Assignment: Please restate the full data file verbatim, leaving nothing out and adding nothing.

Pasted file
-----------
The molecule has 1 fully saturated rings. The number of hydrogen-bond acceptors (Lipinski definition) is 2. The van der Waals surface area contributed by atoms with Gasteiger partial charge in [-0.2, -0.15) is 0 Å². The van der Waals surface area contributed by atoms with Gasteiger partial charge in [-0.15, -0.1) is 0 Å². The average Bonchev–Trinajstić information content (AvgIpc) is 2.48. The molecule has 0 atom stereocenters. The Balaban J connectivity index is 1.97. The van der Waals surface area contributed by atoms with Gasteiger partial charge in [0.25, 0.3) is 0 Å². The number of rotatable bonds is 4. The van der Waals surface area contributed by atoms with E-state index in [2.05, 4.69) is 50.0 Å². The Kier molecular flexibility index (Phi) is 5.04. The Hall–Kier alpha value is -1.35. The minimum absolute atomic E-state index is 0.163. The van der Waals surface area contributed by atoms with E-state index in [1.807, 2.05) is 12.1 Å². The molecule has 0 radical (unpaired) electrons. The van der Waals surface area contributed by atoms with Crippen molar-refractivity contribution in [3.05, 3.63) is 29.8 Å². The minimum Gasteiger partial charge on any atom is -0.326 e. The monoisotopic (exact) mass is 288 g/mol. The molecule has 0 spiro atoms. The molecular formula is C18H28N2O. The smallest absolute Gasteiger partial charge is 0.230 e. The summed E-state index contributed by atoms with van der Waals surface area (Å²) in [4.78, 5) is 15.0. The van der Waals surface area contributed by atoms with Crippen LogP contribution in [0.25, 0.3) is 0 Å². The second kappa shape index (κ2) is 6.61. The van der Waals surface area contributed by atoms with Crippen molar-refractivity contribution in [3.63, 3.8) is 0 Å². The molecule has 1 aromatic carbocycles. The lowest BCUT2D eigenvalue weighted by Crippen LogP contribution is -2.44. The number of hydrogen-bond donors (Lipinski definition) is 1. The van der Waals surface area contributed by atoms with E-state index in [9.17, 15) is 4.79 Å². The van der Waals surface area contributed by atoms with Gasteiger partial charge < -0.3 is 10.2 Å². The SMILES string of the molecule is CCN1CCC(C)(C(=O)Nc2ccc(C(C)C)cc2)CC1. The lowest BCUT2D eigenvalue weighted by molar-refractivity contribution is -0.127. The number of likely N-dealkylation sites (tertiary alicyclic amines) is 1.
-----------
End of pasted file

The molecule has 1 fully saturated rings. The number of hydrogen-bond acceptors (Lipinski definition) is 2. The van der Waals surface area contributed by atoms with Gasteiger partial charge in [-0.2, -0.15) is 0 Å². The van der Waals surface area contributed by atoms with Gasteiger partial charge in [-0.15, -0.1) is 0 Å². The average Bonchev–Trinajstić information content (AvgIpc) is 2.48. The molecule has 0 atom stereocenters. The Balaban J connectivity index is 1.97. The van der Waals surface area contributed by atoms with Gasteiger partial charge in [0.25, 0.3) is 0 Å². The number of rotatable bonds is 4. The van der Waals surface area contributed by atoms with E-state index in [2.05, 4.69) is 50.0 Å². The Kier molecular flexibility index (Phi) is 5.04. The Hall–Kier alpha value is -1.35. The minimum absolute atomic E-state index is 0.163. The van der Waals surface area contributed by atoms with E-state index in [1.807, 2.05) is 12.1 Å². The molecule has 0 radical (unpaired) electrons. The van der Waals surface area contributed by atoms with Crippen molar-refractivity contribution in [3.05, 3.63) is 29.8 Å². The minimum Gasteiger partial charge on any atom is -0.326 e. The monoisotopic (exact) mass is 288 g/mol. The molecule has 0 spiro atoms. The molecular formula is C18H28N2O. The smallest absolute Gasteiger partial charge is 0.230 e. The summed E-state index contributed by atoms with van der Waals surface area (Å²) in [4.78, 5) is 15.0. The van der Waals surface area contributed by atoms with Crippen LogP contribution in [0.25, 0.3) is 0 Å². The second kappa shape index (κ2) is 6.61. The van der Waals surface area contributed by atoms with Crippen molar-refractivity contribution in [3.63, 3.8) is 0 Å². The molecule has 1 aromatic carbocycles. The lowest BCUT2D eigenvalue weighted by Crippen LogP contribution is -2.44. The number of hydrogen-bond donors (Lipinski definition) is 1. The van der Waals surface area contributed by atoms with E-state index in [9.17, 15) is 4.79 Å². The van der Waals surface area contributed by atoms with Gasteiger partial charge < -0.3 is 10.2 Å². The SMILES string of the molecule is CCN1CCC(C)(C(=O)Nc2ccc(C(C)C)cc2)CC1. The lowest BCUT2D eigenvalue weighted by molar-refractivity contribution is -0.127. The number of likely N-dealkylation sites (tertiary alicyclic amines) is 1.